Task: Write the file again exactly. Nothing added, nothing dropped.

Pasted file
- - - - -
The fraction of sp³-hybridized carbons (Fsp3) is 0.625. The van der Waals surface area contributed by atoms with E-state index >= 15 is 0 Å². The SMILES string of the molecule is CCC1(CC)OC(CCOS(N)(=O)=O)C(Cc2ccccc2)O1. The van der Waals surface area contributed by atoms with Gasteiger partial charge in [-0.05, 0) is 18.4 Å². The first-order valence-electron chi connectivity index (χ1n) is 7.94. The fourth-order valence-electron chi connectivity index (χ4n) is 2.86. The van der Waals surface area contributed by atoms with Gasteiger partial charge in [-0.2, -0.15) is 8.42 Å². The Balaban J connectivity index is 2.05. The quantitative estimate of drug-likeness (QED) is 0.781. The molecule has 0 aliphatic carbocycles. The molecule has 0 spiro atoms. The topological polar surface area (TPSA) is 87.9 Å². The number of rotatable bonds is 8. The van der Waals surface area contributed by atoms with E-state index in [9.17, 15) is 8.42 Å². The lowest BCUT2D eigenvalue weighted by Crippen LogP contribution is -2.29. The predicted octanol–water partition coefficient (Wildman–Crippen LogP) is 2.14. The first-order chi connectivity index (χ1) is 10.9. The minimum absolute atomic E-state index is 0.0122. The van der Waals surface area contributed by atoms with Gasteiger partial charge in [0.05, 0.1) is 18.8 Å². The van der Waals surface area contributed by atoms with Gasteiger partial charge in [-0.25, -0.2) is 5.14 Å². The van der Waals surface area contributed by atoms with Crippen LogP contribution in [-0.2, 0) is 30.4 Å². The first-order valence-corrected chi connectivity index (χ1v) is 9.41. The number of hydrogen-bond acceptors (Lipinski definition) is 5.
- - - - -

The fraction of sp³-hybridized carbons (Fsp3) is 0.625. The van der Waals surface area contributed by atoms with E-state index >= 15 is 0 Å². The SMILES string of the molecule is CCC1(CC)OC(CCOS(N)(=O)=O)C(Cc2ccccc2)O1. The van der Waals surface area contributed by atoms with Gasteiger partial charge in [-0.05, 0) is 18.4 Å². The first-order valence-electron chi connectivity index (χ1n) is 7.94. The fourth-order valence-electron chi connectivity index (χ4n) is 2.86. The van der Waals surface area contributed by atoms with Gasteiger partial charge in [-0.2, -0.15) is 8.42 Å². The Balaban J connectivity index is 2.05. The quantitative estimate of drug-likeness (QED) is 0.781. The molecule has 0 aliphatic carbocycles. The molecule has 0 spiro atoms. The topological polar surface area (TPSA) is 87.9 Å². The number of rotatable bonds is 8. The van der Waals surface area contributed by atoms with E-state index in [9.17, 15) is 8.42 Å². The lowest BCUT2D eigenvalue weighted by Crippen LogP contribution is -2.29. The predicted octanol–water partition coefficient (Wildman–Crippen LogP) is 2.14. The first-order chi connectivity index (χ1) is 10.9. The minimum absolute atomic E-state index is 0.0122. The van der Waals surface area contributed by atoms with Gasteiger partial charge in [0.05, 0.1) is 18.8 Å². The van der Waals surface area contributed by atoms with Gasteiger partial charge in [-0.25, -0.2) is 5.14 Å². The van der Waals surface area contributed by atoms with Crippen LogP contribution in [-0.2, 0) is 30.4 Å². The first-order valence-corrected chi connectivity index (χ1v) is 9.41. The number of hydrogen-bond acceptors (Lipinski definition) is 5.